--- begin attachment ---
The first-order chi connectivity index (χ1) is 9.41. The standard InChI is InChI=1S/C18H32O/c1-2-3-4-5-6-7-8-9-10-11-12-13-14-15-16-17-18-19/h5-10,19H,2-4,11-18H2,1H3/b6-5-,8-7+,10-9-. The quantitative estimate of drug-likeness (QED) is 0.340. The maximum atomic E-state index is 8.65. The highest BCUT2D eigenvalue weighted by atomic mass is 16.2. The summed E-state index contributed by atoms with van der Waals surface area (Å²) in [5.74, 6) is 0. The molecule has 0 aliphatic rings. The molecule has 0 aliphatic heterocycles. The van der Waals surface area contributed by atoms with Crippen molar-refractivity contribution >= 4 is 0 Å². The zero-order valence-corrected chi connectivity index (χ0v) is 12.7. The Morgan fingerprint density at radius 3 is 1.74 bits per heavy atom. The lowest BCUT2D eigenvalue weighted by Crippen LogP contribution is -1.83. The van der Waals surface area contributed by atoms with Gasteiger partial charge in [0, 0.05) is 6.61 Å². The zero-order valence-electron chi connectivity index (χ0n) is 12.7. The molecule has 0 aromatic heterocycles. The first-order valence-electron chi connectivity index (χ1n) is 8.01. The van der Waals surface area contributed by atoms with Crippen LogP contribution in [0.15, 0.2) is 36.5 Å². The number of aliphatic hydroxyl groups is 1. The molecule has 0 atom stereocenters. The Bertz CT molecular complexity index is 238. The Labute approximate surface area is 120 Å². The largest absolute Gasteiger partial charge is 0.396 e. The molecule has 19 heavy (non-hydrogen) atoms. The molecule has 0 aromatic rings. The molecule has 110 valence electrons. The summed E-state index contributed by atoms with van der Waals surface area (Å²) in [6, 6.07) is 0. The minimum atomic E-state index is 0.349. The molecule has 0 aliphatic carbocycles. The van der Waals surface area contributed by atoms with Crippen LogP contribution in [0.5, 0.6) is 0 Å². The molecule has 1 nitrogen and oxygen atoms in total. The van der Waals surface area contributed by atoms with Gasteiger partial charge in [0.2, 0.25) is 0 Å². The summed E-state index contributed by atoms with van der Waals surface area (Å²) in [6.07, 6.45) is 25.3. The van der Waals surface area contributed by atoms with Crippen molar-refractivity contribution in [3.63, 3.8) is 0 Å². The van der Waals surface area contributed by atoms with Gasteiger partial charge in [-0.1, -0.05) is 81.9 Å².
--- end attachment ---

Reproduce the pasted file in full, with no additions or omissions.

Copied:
The first-order chi connectivity index (χ1) is 9.41. The standard InChI is InChI=1S/C18H32O/c1-2-3-4-5-6-7-8-9-10-11-12-13-14-15-16-17-18-19/h5-10,19H,2-4,11-18H2,1H3/b6-5-,8-7+,10-9-. The quantitative estimate of drug-likeness (QED) is 0.340. The maximum atomic E-state index is 8.65. The highest BCUT2D eigenvalue weighted by atomic mass is 16.2. The summed E-state index contributed by atoms with van der Waals surface area (Å²) in [5.74, 6) is 0. The molecule has 0 aliphatic rings. The molecule has 0 aliphatic heterocycles. The van der Waals surface area contributed by atoms with Crippen molar-refractivity contribution >= 4 is 0 Å². The zero-order valence-corrected chi connectivity index (χ0v) is 12.7. The Morgan fingerprint density at radius 3 is 1.74 bits per heavy atom. The lowest BCUT2D eigenvalue weighted by Crippen LogP contribution is -1.83. The van der Waals surface area contributed by atoms with Gasteiger partial charge in [0, 0.05) is 6.61 Å². The zero-order valence-electron chi connectivity index (χ0n) is 12.7. The molecule has 0 aromatic heterocycles. The first-order valence-electron chi connectivity index (χ1n) is 8.01. The van der Waals surface area contributed by atoms with Crippen LogP contribution in [0.15, 0.2) is 36.5 Å². The number of aliphatic hydroxyl groups is 1. The molecule has 0 atom stereocenters. The Bertz CT molecular complexity index is 238. The Labute approximate surface area is 120 Å². The largest absolute Gasteiger partial charge is 0.396 e. The molecule has 19 heavy (non-hydrogen) atoms. The molecule has 0 aromatic rings. The molecule has 110 valence electrons. The summed E-state index contributed by atoms with van der Waals surface area (Å²) in [6, 6.07) is 0. The minimum atomic E-state index is 0.349. The molecule has 0 aliphatic carbocycles. The van der Waals surface area contributed by atoms with Crippen LogP contribution in [0.5, 0.6) is 0 Å². The molecule has 1 nitrogen and oxygen atoms in total. The van der Waals surface area contributed by atoms with Gasteiger partial charge in [0.2, 0.25) is 0 Å². The summed E-state index contributed by atoms with van der Waals surface area (Å²) in [6.07, 6.45) is 25.3. The van der Waals surface area contributed by atoms with Crippen molar-refractivity contribution in [3.63, 3.8) is 0 Å². The van der Waals surface area contributed by atoms with Gasteiger partial charge in [-0.1, -0.05) is 81.9 Å².